Skip to content

Internet Explorer is no longer supported by this website.

For optimal browsing we recommend using Chrome, Firefox or Safari.

Client Alerts

Genetic Information and the Potential Next Wave of Privacy Class Actions in Illinois

November 2023

Client Alerts

Genetic Information and the Potential Next Wave of Privacy Class Actions in Illinois

November 2023

Over the last several years, more than a thousand class action lawsuits have been filed alleging violations of the Illinois Biometric Information Privacy Act, 740 ILCS 14/1 et seq. (BIPA). This law has been seen as an easy mark for the plaintiffs’ bar, in part because of the potential for recovering liquidated damages even absent an actual “injury.” Hundreds of millions of dollars have been paid out in settlements to resolve these BIPA class actions, many of which are brought by current and former Illinois employees.

Is there another similar trend on the horizon? Potentially yes, from the Illinois Genetic Information Privacy Act (GIPA).

Like BIPA, GIPA imposes requirements on the use of private information and imposes steep financial penalties for non-compliance. At least one court has construed GIPA similarly to BIPA as not requiring a plaintiff allege an actual injury to recover damages.[i] Consequently, over the last several months, dozens of class actions have been filed against employers alleging violations of GIPA – portending perhaps the next wave of information privacy class actions in Illinois.

What Is GIPA?

GIPA was enacted in 1998 with the intent of “facilitating voluntary and confidential nondiscriminatory use of genetic testing information.” 410 ILCS 513/5(3). The statute was amended in 2008, the same year the federal Genetic Information Nondiscrimination Act was enacted.

Broadly speaking, GIPA regulates the use of genetic information and genetic testing in the employment, commercial, and medical settings. It imposes restrictions on the use and disclosure of certain information, and, in addition to addressing confidentiality concerns, it seeks to prevent discrimination based on genetic testing and information.

What Does GIPA Require of Employers?

Section 25 of GIPA governs the “[u]se of genetic testing information by employers.”

Under this Section, GIPA prohibits employers from “directly or indirectly” soliciting, requesting, requiring, or purchasing “genetic testing” or “genetic information” from an individual or that individual’s family member as a condition of employment or application for employment. 410 ILCS 513/25(c)(1). The term “genetic information,” in turn, is defined (by reference to the Health Insurance Portability and Accountability Act of 1996) to include (among other items) the “manifestation of a disease or disorder in family members[.]” 45 CFR § 160.103.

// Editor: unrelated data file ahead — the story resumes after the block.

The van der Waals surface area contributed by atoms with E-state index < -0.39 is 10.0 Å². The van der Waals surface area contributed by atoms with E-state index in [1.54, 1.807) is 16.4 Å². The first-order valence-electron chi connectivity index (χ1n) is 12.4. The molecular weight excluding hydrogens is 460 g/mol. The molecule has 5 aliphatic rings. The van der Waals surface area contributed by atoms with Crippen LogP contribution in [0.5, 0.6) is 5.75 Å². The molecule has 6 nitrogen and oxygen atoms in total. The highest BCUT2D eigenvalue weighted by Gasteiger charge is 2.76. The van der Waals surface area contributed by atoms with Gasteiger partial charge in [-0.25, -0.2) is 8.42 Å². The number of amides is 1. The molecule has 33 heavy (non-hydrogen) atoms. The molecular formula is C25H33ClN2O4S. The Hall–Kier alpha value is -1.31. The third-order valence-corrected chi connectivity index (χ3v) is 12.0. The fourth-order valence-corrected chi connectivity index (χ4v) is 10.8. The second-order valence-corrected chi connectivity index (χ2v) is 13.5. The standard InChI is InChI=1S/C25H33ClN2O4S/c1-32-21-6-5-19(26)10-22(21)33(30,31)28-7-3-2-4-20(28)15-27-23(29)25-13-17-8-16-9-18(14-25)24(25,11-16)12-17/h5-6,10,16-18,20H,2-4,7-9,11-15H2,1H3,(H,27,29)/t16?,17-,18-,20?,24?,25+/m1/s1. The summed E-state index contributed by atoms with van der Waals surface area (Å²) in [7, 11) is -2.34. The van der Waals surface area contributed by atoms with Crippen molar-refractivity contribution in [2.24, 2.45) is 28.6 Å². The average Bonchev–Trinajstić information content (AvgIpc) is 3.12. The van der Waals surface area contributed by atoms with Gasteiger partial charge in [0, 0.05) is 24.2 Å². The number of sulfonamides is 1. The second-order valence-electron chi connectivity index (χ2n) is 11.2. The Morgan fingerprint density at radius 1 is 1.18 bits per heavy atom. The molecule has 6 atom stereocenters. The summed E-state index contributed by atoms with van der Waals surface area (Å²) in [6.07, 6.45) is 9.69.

Accordingly, plaintiffs in GIPA class actions have alleged that physical examinations during which employees or applicants are asked for information about their family medical history, as a condition of employment, run afoul of GIPA. The premise is that soliciting such information for employment or preemployment purposes is an impermissible use of genetic testing information by employers and thus violates GIPA.

Further, GIPA prohibits employers from discriminating or taking adverse employment actions because of genetic testing or genetic information. 410 ILCS 513/25(c)(2)-(3). GIPA also requires that employers treat genetic testing and genetic information in a manner consistent with the requirements of federal law. 410 ILCS 513/25(a). There are other requirements and potential exclusions surrounding an employer’s use of genetic testing and genetic information, such as (for example) in connection with a workplace wellness program. 410 ILCS 513/25(e). GIPA also has an anti-retaliation provision. 410 ILCS 513/25(c)(4).

What Are the Consequences of Violating GIPA?

Here is why GIPA has become a recent target in class action litigation.

GIPA provides that a person “aggrieved” by a violation of this law may bring an action in court and recover “for each violation” the following: (a) $2,500 for a negligent violation (or actual damages if greater), and (b) $15,000 for an intentional or reckless violation (or actual damages if greater). 410 ILCS 513/40(a)(1)-(2). And GIPA, like BIPA, has been construed as not requiring an actual injury to recover these damages. As a result, exposure under GIPA could be substantial.

In addition to monetary damages – and also like BIPA – a prevailing plaintiff may recover reasonable attorney’s fees and costs and an injunction against the offending party. 410 ILCS 513/40(a)(3)-(4).

What’s Next?

It remains to be seen whether GIPA class action litigation will follow in the same prolific course as BIPA. A body of caselaw has yet to emerge. And time will tell whether courts will construe GIPA in the same largely plaintiff- and employee-friendly manner as they have generally construed BIPA.

At this point, companies with Illinois employees should evaluate whether they are asking employees or applicants about their families’ medical histories or otherwise using genetic information. If so, they should consider evaluating and seeking guidance about potentially discontinuing this practice or pursuing options for mitigating legal risk.

[i] See Bridges v. Blackstone Group, Inc., Case No. 21-cv-1091-DWD, 2022 WL 2643968 (S.D. Ill. July 8, 2022).


For more information, please contact:

This Client Alert has been prepared by Tucker Ellis LLP for the use of our clients. Although prepared by professionals, it should not be used as a substitute for legal counseling in specific situations. Readers should not act upon the information contained herein without professional guidance.


Related News

Are You Using Biometric Technology in Illinois? Tread Carefully!

Gregory P. Abrams, published in Association of Corporate Counsel (ACC) St. Louis More